A growing emphasis on accountability and transparency has found its way into a broad range of institutions in the nation’s public and private life. From the Obama administration’s proclamation on “open government” on his first full day in office, to the emerging demands in multiple states for clear labeling of foods that contain genetically modified ingredients, to the persistence of high-stakes testing in public education as a means of “grading” schools, the evidence appears everywhere.
No sector — including philanthropy — has been immune to the increasing pressure for disclosure and reporting. Major national foundations and small community foundations have all been dealing with the demand to demonstrate impact, and many are recalibrating their giving portfolios in order to have a greater demonstrated effect. “Strategic philanthropy,” “impact investing,” and “collective impact” are all related strategies that reflect this imperative.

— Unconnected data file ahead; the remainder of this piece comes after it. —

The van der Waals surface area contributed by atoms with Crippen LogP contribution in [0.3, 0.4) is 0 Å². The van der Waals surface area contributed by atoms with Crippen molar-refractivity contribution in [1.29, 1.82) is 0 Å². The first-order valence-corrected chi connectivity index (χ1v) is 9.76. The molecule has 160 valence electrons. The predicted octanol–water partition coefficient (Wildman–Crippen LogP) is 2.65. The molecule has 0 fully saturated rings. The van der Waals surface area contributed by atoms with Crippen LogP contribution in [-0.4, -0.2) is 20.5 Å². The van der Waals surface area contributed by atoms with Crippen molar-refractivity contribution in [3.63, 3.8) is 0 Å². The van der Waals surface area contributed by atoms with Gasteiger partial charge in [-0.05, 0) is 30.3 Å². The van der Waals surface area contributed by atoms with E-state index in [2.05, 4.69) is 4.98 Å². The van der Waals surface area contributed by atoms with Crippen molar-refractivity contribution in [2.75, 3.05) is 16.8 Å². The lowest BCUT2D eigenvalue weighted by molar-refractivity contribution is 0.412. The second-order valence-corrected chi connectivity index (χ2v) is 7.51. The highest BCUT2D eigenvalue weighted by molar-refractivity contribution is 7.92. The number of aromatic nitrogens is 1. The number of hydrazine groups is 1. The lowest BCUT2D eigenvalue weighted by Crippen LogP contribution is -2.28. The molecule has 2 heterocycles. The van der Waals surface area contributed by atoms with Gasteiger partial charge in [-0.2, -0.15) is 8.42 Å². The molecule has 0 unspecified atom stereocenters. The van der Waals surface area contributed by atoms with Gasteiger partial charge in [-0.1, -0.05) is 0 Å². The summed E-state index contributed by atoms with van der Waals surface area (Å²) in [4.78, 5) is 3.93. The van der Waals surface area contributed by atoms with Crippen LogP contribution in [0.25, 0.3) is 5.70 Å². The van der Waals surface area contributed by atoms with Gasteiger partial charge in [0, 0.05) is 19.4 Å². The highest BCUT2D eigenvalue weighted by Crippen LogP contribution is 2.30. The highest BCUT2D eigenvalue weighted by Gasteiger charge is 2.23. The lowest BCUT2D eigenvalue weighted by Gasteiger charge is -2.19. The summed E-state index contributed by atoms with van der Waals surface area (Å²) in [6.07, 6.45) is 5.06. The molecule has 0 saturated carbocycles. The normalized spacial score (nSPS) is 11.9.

In response to this trend, the Kettering Foundation partnered with PACE to invite a distinguished group of foundation executives and thought leaders in the philanthropic and social sectors to a series of three roundtable discussions. Twenty-three participants took part in the conversations (two offered individual interviews instead), which took place in Dayton, Ohio, and Washington, DC, in 2012 and 2013. They explored in depth what “accountability” and “transparency” might mean for philanthropy — and how philanthropy might respond. This report features their insights and questions.